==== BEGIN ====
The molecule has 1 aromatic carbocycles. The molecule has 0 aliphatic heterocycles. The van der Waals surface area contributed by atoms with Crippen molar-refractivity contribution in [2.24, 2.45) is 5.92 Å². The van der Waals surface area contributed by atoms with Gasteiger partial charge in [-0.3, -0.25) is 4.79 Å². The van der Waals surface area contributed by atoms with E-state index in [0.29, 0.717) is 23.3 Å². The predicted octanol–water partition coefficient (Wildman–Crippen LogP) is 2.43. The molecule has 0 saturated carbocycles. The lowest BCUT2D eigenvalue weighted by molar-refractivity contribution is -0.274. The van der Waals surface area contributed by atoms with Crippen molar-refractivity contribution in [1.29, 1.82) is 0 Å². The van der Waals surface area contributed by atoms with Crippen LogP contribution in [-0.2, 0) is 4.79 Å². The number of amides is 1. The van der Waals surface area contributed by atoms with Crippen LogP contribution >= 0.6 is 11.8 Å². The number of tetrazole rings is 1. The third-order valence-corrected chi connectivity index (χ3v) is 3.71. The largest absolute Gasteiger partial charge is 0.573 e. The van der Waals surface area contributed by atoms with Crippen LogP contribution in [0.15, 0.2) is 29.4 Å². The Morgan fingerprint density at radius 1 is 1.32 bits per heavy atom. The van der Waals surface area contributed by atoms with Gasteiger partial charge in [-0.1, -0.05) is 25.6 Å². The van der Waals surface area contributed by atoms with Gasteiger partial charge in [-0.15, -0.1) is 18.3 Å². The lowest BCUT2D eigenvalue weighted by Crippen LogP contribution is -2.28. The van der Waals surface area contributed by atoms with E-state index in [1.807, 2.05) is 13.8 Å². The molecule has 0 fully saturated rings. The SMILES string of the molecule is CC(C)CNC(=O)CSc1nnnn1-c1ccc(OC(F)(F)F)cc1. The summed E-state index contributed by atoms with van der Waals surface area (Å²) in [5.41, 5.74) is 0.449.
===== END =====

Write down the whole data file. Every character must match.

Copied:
The molecule has 1 aromatic carbocycles. The molecule has 0 aliphatic heterocycles. The van der Waals surface area contributed by atoms with Crippen molar-refractivity contribution in [2.24, 2.45) is 5.92 Å². The van der Waals surface area contributed by atoms with Gasteiger partial charge in [-0.3, -0.25) is 4.79 Å². The van der Waals surface area contributed by atoms with E-state index in [0.29, 0.717) is 23.3 Å². The predicted octanol–water partition coefficient (Wildman–Crippen LogP) is 2.43. The molecule has 0 saturated carbocycles. The lowest BCUT2D eigenvalue weighted by molar-refractivity contribution is -0.274. The van der Waals surface area contributed by atoms with Crippen molar-refractivity contribution in [1.29, 1.82) is 0 Å². The van der Waals surface area contributed by atoms with Crippen LogP contribution in [-0.2, 0) is 4.79 Å². The number of amides is 1. The van der Waals surface area contributed by atoms with Crippen LogP contribution >= 0.6 is 11.8 Å². The number of tetrazole rings is 1. The third-order valence-corrected chi connectivity index (χ3v) is 3.71. The largest absolute Gasteiger partial charge is 0.573 e. The van der Waals surface area contributed by atoms with Crippen LogP contribution in [0.15, 0.2) is 29.4 Å². The Morgan fingerprint density at radius 1 is 1.32 bits per heavy atom. The van der Waals surface area contributed by atoms with Gasteiger partial charge in [-0.1, -0.05) is 25.6 Å². The van der Waals surface area contributed by atoms with Gasteiger partial charge in [-0.15, -0.1) is 18.3 Å². The lowest BCUT2D eigenvalue weighted by Crippen LogP contribution is -2.28. The van der Waals surface area contributed by atoms with E-state index in [1.807, 2.05) is 13.8 Å². The molecule has 0 fully saturated rings. The SMILES string of the molecule is CC(C)CNC(=O)CSc1nnnn1-c1ccc(OC(F)(F)F)cc1. The summed E-state index contributed by atoms with van der Waals surface area (Å²) in [5.41, 5.74) is 0.449.